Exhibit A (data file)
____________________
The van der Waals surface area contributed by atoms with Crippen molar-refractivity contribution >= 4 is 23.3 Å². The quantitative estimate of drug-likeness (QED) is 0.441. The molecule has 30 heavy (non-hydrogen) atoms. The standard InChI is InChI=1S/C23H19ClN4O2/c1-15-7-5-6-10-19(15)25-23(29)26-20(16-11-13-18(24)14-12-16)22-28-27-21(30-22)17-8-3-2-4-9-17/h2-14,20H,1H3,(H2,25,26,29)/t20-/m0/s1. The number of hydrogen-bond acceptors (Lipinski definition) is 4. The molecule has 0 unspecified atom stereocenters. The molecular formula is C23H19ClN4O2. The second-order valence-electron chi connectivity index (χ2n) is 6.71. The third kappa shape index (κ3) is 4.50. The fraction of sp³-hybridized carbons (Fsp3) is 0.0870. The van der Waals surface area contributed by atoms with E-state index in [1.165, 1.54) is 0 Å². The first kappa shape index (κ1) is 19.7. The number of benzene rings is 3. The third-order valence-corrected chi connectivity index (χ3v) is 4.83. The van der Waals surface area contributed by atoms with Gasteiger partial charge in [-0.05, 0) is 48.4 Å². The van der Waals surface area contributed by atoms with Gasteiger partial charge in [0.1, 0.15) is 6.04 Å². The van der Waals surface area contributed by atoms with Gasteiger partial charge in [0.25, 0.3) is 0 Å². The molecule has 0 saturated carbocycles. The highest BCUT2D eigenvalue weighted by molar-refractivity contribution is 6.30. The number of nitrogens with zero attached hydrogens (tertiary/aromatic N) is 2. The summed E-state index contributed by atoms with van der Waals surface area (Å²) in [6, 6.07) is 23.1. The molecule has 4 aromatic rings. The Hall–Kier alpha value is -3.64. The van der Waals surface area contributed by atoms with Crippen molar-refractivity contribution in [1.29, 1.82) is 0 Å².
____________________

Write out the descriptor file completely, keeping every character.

The van der Waals surface area contributed by atoms with Crippen molar-refractivity contribution >= 4 is 23.3 Å². The quantitative estimate of drug-likeness (QED) is 0.441. The molecule has 30 heavy (non-hydrogen) atoms. The standard InChI is InChI=1S/C23H19ClN4O2/c1-15-7-5-6-10-19(15)25-23(29)26-20(16-11-13-18(24)14-12-16)22-28-27-21(30-22)17-8-3-2-4-9-17/h2-14,20H,1H3,(H2,25,26,29)/t20-/m0/s1. The number of hydrogen-bond acceptors (Lipinski definition) is 4. The molecule has 0 unspecified atom stereocenters. The molecular formula is C23H19ClN4O2. The second-order valence-electron chi connectivity index (χ2n) is 6.71. The third kappa shape index (κ3) is 4.50. The fraction of sp³-hybridized carbons (Fsp3) is 0.0870. The van der Waals surface area contributed by atoms with E-state index in [1.165, 1.54) is 0 Å². The first kappa shape index (κ1) is 19.7. The number of benzene rings is 3. The third-order valence-corrected chi connectivity index (χ3v) is 4.83. The van der Waals surface area contributed by atoms with Gasteiger partial charge in [-0.05, 0) is 48.4 Å². The van der Waals surface area contributed by atoms with Gasteiger partial charge in [0.1, 0.15) is 6.04 Å². The van der Waals surface area contributed by atoms with Gasteiger partial charge in [0.25, 0.3) is 0 Å². The molecule has 0 saturated carbocycles. The highest BCUT2D eigenvalue weighted by molar-refractivity contribution is 6.30. The number of nitrogens with zero attached hydrogens (tertiary/aromatic N) is 2. The summed E-state index contributed by atoms with van der Waals surface area (Å²) in [6, 6.07) is 23.1. The molecule has 4 aromatic rings. The Hall–Kier alpha value is -3.64. The van der Waals surface area contributed by atoms with Crippen molar-refractivity contribution in [1.29, 1.82) is 0 Å².